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What Is the Rico Statute?


There came a point in history when organized criminal activities were rampant and needed to be addressed in an appropriate and timely manner. Thus, a federal law was enacted to target such organized criminal acts. This federal law is referred to as the Racketeer Influenced and Corrupt Organizations Act, or the RICO statute.


As part of Chapter 96, Title 18 of the US Code, the RICO statute provides the rules and regulations for the definition of criminal acts and procedures. The main purpose of the RICO statute was due to the existence of the Mafia, a criminal organization that engaged in activities such as prostitution, gambling, and money laundering. However, the RICO statute continues to be enforced in order to address other criminal organizations.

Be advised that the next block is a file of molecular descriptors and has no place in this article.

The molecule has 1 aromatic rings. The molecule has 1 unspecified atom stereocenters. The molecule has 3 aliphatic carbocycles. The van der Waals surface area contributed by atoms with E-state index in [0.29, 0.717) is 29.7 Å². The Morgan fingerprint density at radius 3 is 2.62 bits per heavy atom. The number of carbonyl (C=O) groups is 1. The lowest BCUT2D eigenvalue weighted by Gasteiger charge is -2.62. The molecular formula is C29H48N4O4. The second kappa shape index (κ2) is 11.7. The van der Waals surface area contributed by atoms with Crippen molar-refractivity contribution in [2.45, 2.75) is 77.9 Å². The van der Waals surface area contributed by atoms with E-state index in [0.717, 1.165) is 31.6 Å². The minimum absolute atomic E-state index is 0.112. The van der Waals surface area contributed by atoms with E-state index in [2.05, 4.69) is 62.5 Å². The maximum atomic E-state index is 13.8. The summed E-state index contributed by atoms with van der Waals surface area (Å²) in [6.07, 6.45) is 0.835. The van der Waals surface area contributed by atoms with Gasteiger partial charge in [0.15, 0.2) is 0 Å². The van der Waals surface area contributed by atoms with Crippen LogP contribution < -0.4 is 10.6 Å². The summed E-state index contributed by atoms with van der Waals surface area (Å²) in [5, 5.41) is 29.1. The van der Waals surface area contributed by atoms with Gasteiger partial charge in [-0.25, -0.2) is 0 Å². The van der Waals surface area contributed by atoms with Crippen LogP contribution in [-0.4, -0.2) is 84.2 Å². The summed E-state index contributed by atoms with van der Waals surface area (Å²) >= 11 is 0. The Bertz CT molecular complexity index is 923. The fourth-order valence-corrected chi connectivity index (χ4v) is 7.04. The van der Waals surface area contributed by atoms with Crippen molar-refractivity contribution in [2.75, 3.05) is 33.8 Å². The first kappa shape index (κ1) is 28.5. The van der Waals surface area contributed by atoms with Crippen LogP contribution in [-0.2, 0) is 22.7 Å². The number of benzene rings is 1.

As part of the Organized Crime Control Act, the RICO statute was finally enacted after 2 lengthy sets of Congressional hearings. The act was one of the first laws that addressed gambling organizations. Under the terms and conditions of the RICO statute, a person can be found guilty of bribery, extortion, loan sharking, murder, illegal drug sales, prostitution rings, and all other forms of racketeering, if he or she has met the criteria of having committed 2 of either the 27 federal or 8 state crimes within 10 years. Given this law, the government is within its right to arrest and prosecute such guilty individuals even if they have not directly committed the acts. This is so because such individuals are still part, if not in charge of, such criminal acts.

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